United States and China find common ground on climate change

Last Saturday President Barack Obama and President of China Xi Jinping committed the world’s two largest superpowers to the Paris climate agreement

The United States and China, are two countries often at odds, whether over matters of cyber-warfare, human rights or naval security. Last Saturday, however, the two superpowers agreed to work together to combat climate change, which demonstrates the importance these two place on green initiatives. U.S. President Barack Obama and Chinese President China Xi Jinping have adopted a pragmatic point of view, setting aside their competing interests for the benefit of future generations.

Both countries will now formally adopt the international climate-change agreement that was first reached in Paris back in December of 2015. This is a culmination of three years of efforts by the leaders, who first met in 2013, and is likely their last meeting before a new U.S. president assumes office.

The two presidents hope this monumental first step will bring the rest of the world into the fold. Countries totaling 55 per cent of the world’s greenhouse gas emissions must formally ratify the accord before it can come into effect. Ratification by the United States and China alone already cover 40 per cent of the world’s emissions.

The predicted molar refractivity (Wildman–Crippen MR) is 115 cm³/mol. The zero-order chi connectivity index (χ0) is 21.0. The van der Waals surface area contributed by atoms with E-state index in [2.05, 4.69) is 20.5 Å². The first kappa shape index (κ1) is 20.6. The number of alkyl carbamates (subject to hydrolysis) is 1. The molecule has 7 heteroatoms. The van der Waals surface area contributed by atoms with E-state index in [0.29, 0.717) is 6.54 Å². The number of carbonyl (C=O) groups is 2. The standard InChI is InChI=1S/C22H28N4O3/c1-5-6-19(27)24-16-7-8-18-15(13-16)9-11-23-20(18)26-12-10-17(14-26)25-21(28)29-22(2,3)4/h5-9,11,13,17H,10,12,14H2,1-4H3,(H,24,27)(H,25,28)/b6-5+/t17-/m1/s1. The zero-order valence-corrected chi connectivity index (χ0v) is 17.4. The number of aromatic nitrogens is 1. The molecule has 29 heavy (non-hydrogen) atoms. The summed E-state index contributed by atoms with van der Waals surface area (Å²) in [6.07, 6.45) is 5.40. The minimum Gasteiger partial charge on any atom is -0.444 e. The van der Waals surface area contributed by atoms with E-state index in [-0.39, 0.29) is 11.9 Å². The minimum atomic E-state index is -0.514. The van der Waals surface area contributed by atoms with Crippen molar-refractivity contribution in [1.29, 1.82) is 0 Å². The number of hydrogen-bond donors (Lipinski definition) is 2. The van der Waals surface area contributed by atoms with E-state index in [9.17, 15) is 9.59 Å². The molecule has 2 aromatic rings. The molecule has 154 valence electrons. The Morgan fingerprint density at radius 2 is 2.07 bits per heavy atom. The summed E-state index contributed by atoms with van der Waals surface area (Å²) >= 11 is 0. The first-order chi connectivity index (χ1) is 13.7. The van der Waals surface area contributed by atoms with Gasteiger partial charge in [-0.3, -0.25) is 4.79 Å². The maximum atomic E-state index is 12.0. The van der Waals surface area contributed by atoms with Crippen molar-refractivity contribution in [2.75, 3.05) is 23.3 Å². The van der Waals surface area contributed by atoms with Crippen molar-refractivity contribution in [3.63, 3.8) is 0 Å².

“Despite our differences on other issues, we hope our willingness to work together on this issue will inspire further ambition and further action around the world,” said President Obama. The agreement places specific conditions on the United States, requiring them to reduce emissions to 75 per cent of 2005 levels by 2025. Meanwhile, China is only required to peak their emissions by 2030, as the country is still largely behind the United States in terms of renewable energy and relies largely on coal plants.

“The story of the past eight years is not mainly to pivot or the re-balance; it is the very substantial increases in Chinese capacities since 2008,” said Jeffrey A. Bader, Obama’s chief advisor on China during his first term. “How has the U.S. dealt with that? How has the U.S. confronted that?”

The accord could be in jeopardy depending on who wins the upcoming November election. Hillary Clinton has said she will continue Obama’s strategy on curbing harmful emissions while promoting sustainable energy. Donald Trump has instead promised to revoke Obama’s efforts and doubts the scientific consensus on the reasons behind climate change.

Much to the dismay of the European Union and many other countries, the accord has non-binding targets Binding targets would have required consensus from a congress currently under Republican control. Instead, the accord aims to use peer pressure to ensure compliance by requiring countries to regularly disclose their progress.

Advocates for environmental protection hailed the agreement, calling it the brightest moment in relations between the United States and China.

“When the two largest emitters lock arms to solve climate change, that is when you know we are on the right track,” said David Waskow, International Climate Director for the World Resources Institute, an environmental think tank. “Never before have these two countries worked closely together to address a global challenge.”




Luiz Brasil, External News Editor

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